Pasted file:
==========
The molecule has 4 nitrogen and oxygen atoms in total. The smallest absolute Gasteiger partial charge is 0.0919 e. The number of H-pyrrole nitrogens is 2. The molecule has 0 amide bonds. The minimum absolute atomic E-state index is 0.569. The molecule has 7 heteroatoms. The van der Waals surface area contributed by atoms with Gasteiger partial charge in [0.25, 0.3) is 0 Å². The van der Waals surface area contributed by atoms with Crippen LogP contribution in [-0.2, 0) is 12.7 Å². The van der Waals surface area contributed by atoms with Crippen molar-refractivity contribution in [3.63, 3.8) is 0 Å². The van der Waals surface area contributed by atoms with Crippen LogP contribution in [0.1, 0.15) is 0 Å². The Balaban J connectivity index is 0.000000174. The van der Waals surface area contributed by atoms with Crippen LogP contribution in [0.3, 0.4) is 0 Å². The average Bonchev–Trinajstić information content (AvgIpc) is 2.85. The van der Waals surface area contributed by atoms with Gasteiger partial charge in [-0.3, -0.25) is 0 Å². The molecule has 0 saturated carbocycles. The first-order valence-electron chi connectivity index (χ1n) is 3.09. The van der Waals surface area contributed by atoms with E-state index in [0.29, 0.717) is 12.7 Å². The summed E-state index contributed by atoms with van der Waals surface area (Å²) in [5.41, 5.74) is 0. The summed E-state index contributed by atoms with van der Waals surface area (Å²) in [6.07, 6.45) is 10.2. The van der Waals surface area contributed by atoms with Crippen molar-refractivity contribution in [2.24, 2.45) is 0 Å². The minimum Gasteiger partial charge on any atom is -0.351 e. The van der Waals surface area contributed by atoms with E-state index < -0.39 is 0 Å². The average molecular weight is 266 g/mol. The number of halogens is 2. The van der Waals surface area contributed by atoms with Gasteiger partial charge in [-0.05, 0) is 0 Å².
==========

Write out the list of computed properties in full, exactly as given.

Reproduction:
The molecule has 4 nitrogen and oxygen atoms in total. The smallest absolute Gasteiger partial charge is 0.0919 e. The number of H-pyrrole nitrogens is 2. The molecule has 0 amide bonds. The minimum absolute atomic E-state index is 0.569. The molecule has 7 heteroatoms. The van der Waals surface area contributed by atoms with Gasteiger partial charge in [0.25, 0.3) is 0 Å². The van der Waals surface area contributed by atoms with Crippen LogP contribution in [-0.2, 0) is 12.7 Å². The van der Waals surface area contributed by atoms with Crippen molar-refractivity contribution in [3.63, 3.8) is 0 Å². The van der Waals surface area contributed by atoms with Crippen LogP contribution in [0.1, 0.15) is 0 Å². The Balaban J connectivity index is 0.000000174. The van der Waals surface area contributed by atoms with Crippen LogP contribution in [0.3, 0.4) is 0 Å². The average Bonchev–Trinajstić information content (AvgIpc) is 2.85. The van der Waals surface area contributed by atoms with Gasteiger partial charge in [-0.3, -0.25) is 0 Å². The molecule has 0 saturated carbocycles. The first-order valence-electron chi connectivity index (χ1n) is 3.09. The van der Waals surface area contributed by atoms with E-state index in [0.29, 0.717) is 12.7 Å². The summed E-state index contributed by atoms with van der Waals surface area (Å²) in [5.41, 5.74) is 0. The summed E-state index contributed by atoms with van der Waals surface area (Å²) in [6.07, 6.45) is 10.2. The van der Waals surface area contributed by atoms with Crippen molar-refractivity contribution in [2.24, 2.45) is 0 Å². The minimum Gasteiger partial charge on any atom is -0.351 e. The van der Waals surface area contributed by atoms with E-state index < -0.39 is 0 Å². The average molecular weight is 266 g/mol. The number of halogens is 2. The van der Waals surface area contributed by atoms with Gasteiger partial charge in [-0.05, 0) is 0 Å².